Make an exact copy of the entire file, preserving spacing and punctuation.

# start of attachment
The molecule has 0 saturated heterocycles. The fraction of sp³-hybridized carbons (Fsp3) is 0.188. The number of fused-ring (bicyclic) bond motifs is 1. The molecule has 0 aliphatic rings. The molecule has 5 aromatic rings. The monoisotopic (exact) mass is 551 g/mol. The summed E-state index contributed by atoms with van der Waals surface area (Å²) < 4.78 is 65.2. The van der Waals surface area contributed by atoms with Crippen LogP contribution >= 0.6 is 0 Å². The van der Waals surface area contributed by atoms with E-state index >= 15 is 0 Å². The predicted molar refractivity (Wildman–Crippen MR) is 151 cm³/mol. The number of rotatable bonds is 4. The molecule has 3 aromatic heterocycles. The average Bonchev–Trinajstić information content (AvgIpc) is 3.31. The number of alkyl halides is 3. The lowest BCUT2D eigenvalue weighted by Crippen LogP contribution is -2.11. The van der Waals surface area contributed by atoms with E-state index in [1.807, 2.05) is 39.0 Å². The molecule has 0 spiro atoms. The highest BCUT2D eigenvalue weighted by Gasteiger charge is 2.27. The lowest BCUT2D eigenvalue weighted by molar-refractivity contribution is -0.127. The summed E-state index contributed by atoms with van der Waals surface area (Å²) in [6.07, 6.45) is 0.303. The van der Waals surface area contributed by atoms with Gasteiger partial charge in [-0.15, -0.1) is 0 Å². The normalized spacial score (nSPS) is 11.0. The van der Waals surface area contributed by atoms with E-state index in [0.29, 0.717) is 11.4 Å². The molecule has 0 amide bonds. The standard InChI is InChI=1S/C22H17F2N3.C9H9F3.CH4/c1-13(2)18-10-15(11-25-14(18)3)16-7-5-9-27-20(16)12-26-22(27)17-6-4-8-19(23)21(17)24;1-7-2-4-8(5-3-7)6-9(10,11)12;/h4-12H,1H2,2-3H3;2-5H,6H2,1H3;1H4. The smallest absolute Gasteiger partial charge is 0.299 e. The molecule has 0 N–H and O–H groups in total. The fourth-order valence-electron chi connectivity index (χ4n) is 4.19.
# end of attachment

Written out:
The molecule has 0 saturated heterocycles. The fraction of sp³-hybridized carbons (Fsp3) is 0.188. The number of fused-ring (bicyclic) bond motifs is 1. The molecule has 0 aliphatic rings. The molecule has 5 aromatic rings. The monoisotopic (exact) mass is 551 g/mol. The summed E-state index contributed by atoms with van der Waals surface area (Å²) < 4.78 is 65.2. The van der Waals surface area contributed by atoms with Crippen LogP contribution >= 0.6 is 0 Å². The van der Waals surface area contributed by atoms with E-state index >= 15 is 0 Å². The predicted molar refractivity (Wildman–Crippen MR) is 151 cm³/mol. The number of rotatable bonds is 4. The molecule has 3 aromatic heterocycles. The average Bonchev–Trinajstić information content (AvgIpc) is 3.31. The number of alkyl halides is 3. The lowest BCUT2D eigenvalue weighted by Crippen LogP contribution is -2.11. The van der Waals surface area contributed by atoms with E-state index in [1.807, 2.05) is 39.0 Å². The molecule has 0 spiro atoms. The highest BCUT2D eigenvalue weighted by Gasteiger charge is 2.27. The lowest BCUT2D eigenvalue weighted by molar-refractivity contribution is -0.127. The summed E-state index contributed by atoms with van der Waals surface area (Å²) in [6.07, 6.45) is 0.303. The van der Waals surface area contributed by atoms with Gasteiger partial charge in [-0.15, -0.1) is 0 Å². The normalized spacial score (nSPS) is 11.0. The van der Waals surface area contributed by atoms with E-state index in [0.29, 0.717) is 11.4 Å². The molecule has 0 amide bonds. The standard InChI is InChI=1S/C22H17F2N3.C9H9F3.CH4/c1-13(2)18-10-15(11-25-14(18)3)16-7-5-9-27-20(16)12-26-22(27)17-6-4-8-19(23)21(17)24;1-7-2-4-8(5-3-7)6-9(10,11)12;/h4-12H,1H2,2-3H3;2-5H,6H2,1H3;1H4. The smallest absolute Gasteiger partial charge is 0.299 e. The molecule has 0 N–H and O–H groups in total. The fourth-order valence-electron chi connectivity index (χ4n) is 4.19.